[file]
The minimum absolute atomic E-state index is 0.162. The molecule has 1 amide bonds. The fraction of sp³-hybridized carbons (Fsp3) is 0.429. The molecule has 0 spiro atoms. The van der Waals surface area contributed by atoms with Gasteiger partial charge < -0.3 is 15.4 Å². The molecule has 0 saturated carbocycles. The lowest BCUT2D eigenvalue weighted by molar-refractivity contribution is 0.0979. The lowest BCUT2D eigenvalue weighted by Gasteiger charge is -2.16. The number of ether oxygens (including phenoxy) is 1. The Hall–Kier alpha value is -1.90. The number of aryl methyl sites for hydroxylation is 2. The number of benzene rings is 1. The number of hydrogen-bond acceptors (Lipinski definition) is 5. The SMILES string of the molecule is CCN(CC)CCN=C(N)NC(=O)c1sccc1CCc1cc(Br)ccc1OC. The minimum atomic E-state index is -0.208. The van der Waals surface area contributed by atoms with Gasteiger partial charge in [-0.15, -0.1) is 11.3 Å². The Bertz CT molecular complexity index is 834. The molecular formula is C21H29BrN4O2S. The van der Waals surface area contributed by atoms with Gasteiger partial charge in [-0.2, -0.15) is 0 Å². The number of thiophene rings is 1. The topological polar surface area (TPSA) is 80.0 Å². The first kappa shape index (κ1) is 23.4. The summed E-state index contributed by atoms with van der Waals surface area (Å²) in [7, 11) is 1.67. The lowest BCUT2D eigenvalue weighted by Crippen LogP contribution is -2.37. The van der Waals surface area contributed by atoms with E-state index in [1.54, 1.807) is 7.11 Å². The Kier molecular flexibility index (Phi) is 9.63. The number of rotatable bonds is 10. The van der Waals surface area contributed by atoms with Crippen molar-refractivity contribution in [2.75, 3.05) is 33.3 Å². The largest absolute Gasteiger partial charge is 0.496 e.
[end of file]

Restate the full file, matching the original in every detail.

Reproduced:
The minimum absolute atomic E-state index is 0.162. The molecule has 1 amide bonds. The fraction of sp³-hybridized carbons (Fsp3) is 0.429. The molecule has 0 spiro atoms. The van der Waals surface area contributed by atoms with Gasteiger partial charge < -0.3 is 15.4 Å². The molecule has 0 saturated carbocycles. The lowest BCUT2D eigenvalue weighted by molar-refractivity contribution is 0.0979. The lowest BCUT2D eigenvalue weighted by Gasteiger charge is -2.16. The number of ether oxygens (including phenoxy) is 1. The Hall–Kier alpha value is -1.90. The number of aryl methyl sites for hydroxylation is 2. The number of benzene rings is 1. The number of hydrogen-bond acceptors (Lipinski definition) is 5. The SMILES string of the molecule is CCN(CC)CCN=C(N)NC(=O)c1sccc1CCc1cc(Br)ccc1OC. The minimum atomic E-state index is -0.208. The van der Waals surface area contributed by atoms with Gasteiger partial charge in [-0.15, -0.1) is 11.3 Å². The Bertz CT molecular complexity index is 834. The molecular formula is C21H29BrN4O2S. The van der Waals surface area contributed by atoms with Gasteiger partial charge in [-0.2, -0.15) is 0 Å². The number of thiophene rings is 1. The topological polar surface area (TPSA) is 80.0 Å². The first kappa shape index (κ1) is 23.4. The summed E-state index contributed by atoms with van der Waals surface area (Å²) in [7, 11) is 1.67. The lowest BCUT2D eigenvalue weighted by Crippen LogP contribution is -2.37. The van der Waals surface area contributed by atoms with E-state index in [1.54, 1.807) is 7.11 Å². The Kier molecular flexibility index (Phi) is 9.63. The number of rotatable bonds is 10. The van der Waals surface area contributed by atoms with Crippen molar-refractivity contribution in [2.75, 3.05) is 33.3 Å². The largest absolute Gasteiger partial charge is 0.496 e.